Think before you dial 999. Is it a real emergency?
9:35am 31st December 2014
Ambulance bosses are again appealing for people in the region to use their emergency service wisely as they complete their final preparations for what is traditionally the busiest night of the year - New Year’s Eve.
Dr Julian Mark, Executive Medical Director at the Trust, warns that 999 calls for trivial incidents and minor conditions can potentially put those with life-threatening illnesses and injuries at risk by diverting ambulances elsewhere.
He said: “We don’t want to spoil anyone’s night but we are asking those who are out and about on New Year’s Eve to think before each drink and stay safe to ensure they don’t put their own health or that of others at risk. We want everyone to enjoy their celebrations safely and sensibly.
“People can help themselves to have an enjoyable night and stay well. All it requires is to be aware of how much you’re drinking, eat beforehand, plan ahead for transport home and look after yourself and your friends.
“Please leave your car at home, use public transport or arrange alternative transport such as a taxi. If you are going to a party and know you're going to be driving the next day, know your limits. You can choose lower strength drinks and drink single rather than double measures of spirits. It’s also a good idea to alternate the alcoholic drinks you do have with soft drinks or water and stop drinking alcohol well before the end of the night so you are free of the effects of alcohol by the following morning.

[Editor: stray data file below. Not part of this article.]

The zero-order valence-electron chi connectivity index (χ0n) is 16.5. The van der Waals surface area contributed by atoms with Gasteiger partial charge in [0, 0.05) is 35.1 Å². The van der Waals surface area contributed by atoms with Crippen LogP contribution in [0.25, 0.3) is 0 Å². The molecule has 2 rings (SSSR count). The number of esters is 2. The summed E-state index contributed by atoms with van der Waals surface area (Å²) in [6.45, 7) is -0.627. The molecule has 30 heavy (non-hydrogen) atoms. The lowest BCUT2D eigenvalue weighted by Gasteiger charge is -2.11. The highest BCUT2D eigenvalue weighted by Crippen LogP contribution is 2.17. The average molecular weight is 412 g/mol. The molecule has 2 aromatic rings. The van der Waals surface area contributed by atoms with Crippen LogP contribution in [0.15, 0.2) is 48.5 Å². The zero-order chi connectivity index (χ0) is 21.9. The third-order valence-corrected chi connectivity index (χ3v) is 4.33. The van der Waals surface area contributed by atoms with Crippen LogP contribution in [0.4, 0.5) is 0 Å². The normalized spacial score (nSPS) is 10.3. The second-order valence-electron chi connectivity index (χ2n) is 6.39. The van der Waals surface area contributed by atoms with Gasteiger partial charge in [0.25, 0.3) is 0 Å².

“Most of all please remember that the 999 number should only be used in serious medical emergencies and people should use the service responsibly to help ensure that our valuable resources are available for those who need them most.”
On New Year’s Eve the ambulance service is running various initiatives across the county to ensure people with alcohol-related illnesses and injuries don’t place too much pressure on the Service and on hospital emergency departments. This includes establishing community medical units in Leeds, Sheffield and Doncaster and the use of police and paramedic teams in busy town and city centres across the region.
Dr Julian Mark continued: “If New Year’s Eve this year mirrors those of previous years we will also have staff who find themselves on the receiving end of verbal and physical abuse. This behaviour is completely unacceptable and we will prosecute anyone who is offensive towards our staff who are there to help people in need.”
Yorkshire Ambulance Service is also reminding people who require treatment or advice for a minor illness or injury to consider other more appropriate healthcare services available to them such as self-care, pharmacists, GP surgeries, urgent care centres or NHS 111 and only to call 999 when someone is in need of time-critical life-saving help.
Details on where to find the most appropriate help can be found on the Trust’s website: http://www.yas.nhs.uk/Calling999/Choose_Well.html
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